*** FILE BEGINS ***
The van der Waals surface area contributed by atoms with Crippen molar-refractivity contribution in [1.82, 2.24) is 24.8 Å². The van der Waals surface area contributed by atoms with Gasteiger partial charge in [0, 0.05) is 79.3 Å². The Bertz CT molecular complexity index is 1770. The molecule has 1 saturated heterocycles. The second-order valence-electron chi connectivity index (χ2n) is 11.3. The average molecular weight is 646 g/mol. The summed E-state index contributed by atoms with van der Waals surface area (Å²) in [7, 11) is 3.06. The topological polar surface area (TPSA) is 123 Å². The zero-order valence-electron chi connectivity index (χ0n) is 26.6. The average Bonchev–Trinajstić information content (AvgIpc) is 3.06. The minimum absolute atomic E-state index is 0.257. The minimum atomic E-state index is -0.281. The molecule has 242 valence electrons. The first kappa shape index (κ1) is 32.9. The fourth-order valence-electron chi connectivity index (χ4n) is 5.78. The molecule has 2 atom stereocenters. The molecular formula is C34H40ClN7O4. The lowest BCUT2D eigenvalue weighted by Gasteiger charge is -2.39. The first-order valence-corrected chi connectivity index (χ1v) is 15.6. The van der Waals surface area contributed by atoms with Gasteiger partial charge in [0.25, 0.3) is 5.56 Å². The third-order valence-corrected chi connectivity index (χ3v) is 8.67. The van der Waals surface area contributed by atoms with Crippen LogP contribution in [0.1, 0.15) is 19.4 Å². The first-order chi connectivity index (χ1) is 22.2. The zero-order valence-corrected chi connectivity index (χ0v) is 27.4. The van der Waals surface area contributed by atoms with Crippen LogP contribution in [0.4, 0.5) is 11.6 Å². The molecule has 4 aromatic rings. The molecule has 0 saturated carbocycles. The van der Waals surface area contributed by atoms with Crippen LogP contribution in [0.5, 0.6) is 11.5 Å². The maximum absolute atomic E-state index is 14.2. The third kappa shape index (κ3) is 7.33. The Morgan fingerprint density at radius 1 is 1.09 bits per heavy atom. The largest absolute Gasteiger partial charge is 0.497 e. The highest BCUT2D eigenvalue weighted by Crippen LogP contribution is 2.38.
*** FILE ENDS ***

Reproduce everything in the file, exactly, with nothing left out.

The van der Waals surface area contributed by atoms with Crippen molar-refractivity contribution in [1.82, 2.24) is 24.8 Å². The van der Waals surface area contributed by atoms with Gasteiger partial charge in [0, 0.05) is 79.3 Å². The Bertz CT molecular complexity index is 1770. The molecule has 1 saturated heterocycles. The second-order valence-electron chi connectivity index (χ2n) is 11.3. The average molecular weight is 646 g/mol. The summed E-state index contributed by atoms with van der Waals surface area (Å²) in [7, 11) is 3.06. The topological polar surface area (TPSA) is 123 Å². The zero-order valence-electron chi connectivity index (χ0n) is 26.6. The average Bonchev–Trinajstić information content (AvgIpc) is 3.06. The minimum absolute atomic E-state index is 0.257. The minimum atomic E-state index is -0.281. The molecule has 242 valence electrons. The first kappa shape index (κ1) is 32.9. The fourth-order valence-electron chi connectivity index (χ4n) is 5.78. The molecule has 2 atom stereocenters. The molecular formula is C34H40ClN7O4. The lowest BCUT2D eigenvalue weighted by Gasteiger charge is -2.39. The first-order valence-corrected chi connectivity index (χ1v) is 15.6. The van der Waals surface area contributed by atoms with Gasteiger partial charge in [0.25, 0.3) is 5.56 Å². The third-order valence-corrected chi connectivity index (χ3v) is 8.67. The van der Waals surface area contributed by atoms with Crippen LogP contribution in [0.1, 0.15) is 19.4 Å². The first-order chi connectivity index (χ1) is 22.2. The zero-order valence-corrected chi connectivity index (χ0v) is 27.4. The van der Waals surface area contributed by atoms with Crippen LogP contribution in [0.4, 0.5) is 11.6 Å². The molecule has 4 aromatic rings. The molecule has 0 saturated carbocycles. The van der Waals surface area contributed by atoms with Crippen LogP contribution in [0.5, 0.6) is 11.5 Å². The maximum absolute atomic E-state index is 14.2. The third kappa shape index (κ3) is 7.33. The Morgan fingerprint density at radius 1 is 1.09 bits per heavy atom. The largest absolute Gasteiger partial charge is 0.497 e. The highest BCUT2D eigenvalue weighted by Crippen LogP contribution is 2.38.